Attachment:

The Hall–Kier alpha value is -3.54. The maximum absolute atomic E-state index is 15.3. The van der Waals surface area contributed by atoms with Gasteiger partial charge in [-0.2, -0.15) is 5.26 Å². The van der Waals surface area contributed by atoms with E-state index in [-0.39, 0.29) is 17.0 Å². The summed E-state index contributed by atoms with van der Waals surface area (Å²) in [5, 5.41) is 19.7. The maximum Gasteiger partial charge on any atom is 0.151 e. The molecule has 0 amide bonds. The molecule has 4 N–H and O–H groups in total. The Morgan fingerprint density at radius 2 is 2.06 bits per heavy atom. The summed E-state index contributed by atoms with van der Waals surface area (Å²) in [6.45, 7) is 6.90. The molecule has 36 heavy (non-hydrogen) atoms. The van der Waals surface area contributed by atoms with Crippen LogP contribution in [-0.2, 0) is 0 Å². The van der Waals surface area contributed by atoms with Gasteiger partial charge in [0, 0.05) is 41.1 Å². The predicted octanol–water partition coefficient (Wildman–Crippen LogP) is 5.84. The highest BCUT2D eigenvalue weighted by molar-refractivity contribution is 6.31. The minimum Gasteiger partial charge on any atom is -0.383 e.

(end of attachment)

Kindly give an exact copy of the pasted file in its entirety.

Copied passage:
The Hall–Kier alpha value is -3.54. The maximum absolute atomic E-state index is 15.3. The van der Waals surface area contributed by atoms with Gasteiger partial charge in [-0.2, -0.15) is 5.26 Å². The van der Waals surface area contributed by atoms with E-state index in [-0.39, 0.29) is 17.0 Å². The summed E-state index contributed by atoms with van der Waals surface area (Å²) in [5, 5.41) is 19.7. The maximum Gasteiger partial charge on any atom is 0.151 e. The molecule has 0 amide bonds. The molecule has 4 N–H and O–H groups in total. The Morgan fingerprint density at radius 2 is 2.06 bits per heavy atom. The summed E-state index contributed by atoms with van der Waals surface area (Å²) in [6.45, 7) is 6.90. The molecule has 36 heavy (non-hydrogen) atoms. The van der Waals surface area contributed by atoms with Crippen LogP contribution in [-0.2, 0) is 0 Å². The van der Waals surface area contributed by atoms with Gasteiger partial charge in [0, 0.05) is 41.1 Å². The predicted octanol–water partition coefficient (Wildman–Crippen LogP) is 5.84. The highest BCUT2D eigenvalue weighted by molar-refractivity contribution is 6.31. The minimum Gasteiger partial charge on any atom is -0.383 e.